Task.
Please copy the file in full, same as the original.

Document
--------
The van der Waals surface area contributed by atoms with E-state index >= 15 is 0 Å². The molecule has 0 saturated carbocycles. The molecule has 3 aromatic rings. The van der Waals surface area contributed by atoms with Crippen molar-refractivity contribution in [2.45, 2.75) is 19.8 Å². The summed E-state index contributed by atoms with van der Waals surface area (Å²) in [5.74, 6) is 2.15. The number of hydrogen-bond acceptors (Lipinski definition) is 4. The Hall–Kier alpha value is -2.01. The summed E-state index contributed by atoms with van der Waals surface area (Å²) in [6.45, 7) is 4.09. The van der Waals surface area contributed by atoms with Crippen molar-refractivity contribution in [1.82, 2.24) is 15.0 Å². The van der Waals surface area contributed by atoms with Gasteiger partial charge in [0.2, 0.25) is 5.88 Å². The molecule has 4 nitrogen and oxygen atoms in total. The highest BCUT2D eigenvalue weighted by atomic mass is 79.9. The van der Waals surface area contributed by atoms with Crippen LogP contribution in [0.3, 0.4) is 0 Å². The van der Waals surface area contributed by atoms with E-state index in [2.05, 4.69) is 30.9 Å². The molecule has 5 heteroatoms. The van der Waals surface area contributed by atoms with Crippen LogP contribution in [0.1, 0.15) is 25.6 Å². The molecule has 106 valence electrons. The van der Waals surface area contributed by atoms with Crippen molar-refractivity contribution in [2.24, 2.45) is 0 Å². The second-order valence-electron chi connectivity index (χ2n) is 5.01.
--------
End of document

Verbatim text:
The van der Waals surface area contributed by atoms with E-state index >= 15 is 0 Å². The molecule has 0 saturated carbocycles. The molecule has 3 aromatic rings. The van der Waals surface area contributed by atoms with Crippen molar-refractivity contribution in [2.45, 2.75) is 19.8 Å². The summed E-state index contributed by atoms with van der Waals surface area (Å²) in [5.74, 6) is 2.15. The number of hydrogen-bond acceptors (Lipinski definition) is 4. The Hall–Kier alpha value is -2.01. The summed E-state index contributed by atoms with van der Waals surface area (Å²) in [6.45, 7) is 4.09. The van der Waals surface area contributed by atoms with Crippen molar-refractivity contribution in [1.82, 2.24) is 15.0 Å². The van der Waals surface area contributed by atoms with Gasteiger partial charge in [0.2, 0.25) is 5.88 Å². The molecule has 4 nitrogen and oxygen atoms in total. The highest BCUT2D eigenvalue weighted by atomic mass is 79.9. The van der Waals surface area contributed by atoms with Crippen LogP contribution in [0.3, 0.4) is 0 Å². The van der Waals surface area contributed by atoms with E-state index in [2.05, 4.69) is 30.9 Å². The molecule has 5 heteroatoms. The van der Waals surface area contributed by atoms with Crippen LogP contribution in [0.1, 0.15) is 25.6 Å². The molecule has 106 valence electrons. The van der Waals surface area contributed by atoms with Crippen molar-refractivity contribution in [2.24, 2.45) is 0 Å². The second-order valence-electron chi connectivity index (χ2n) is 5.01.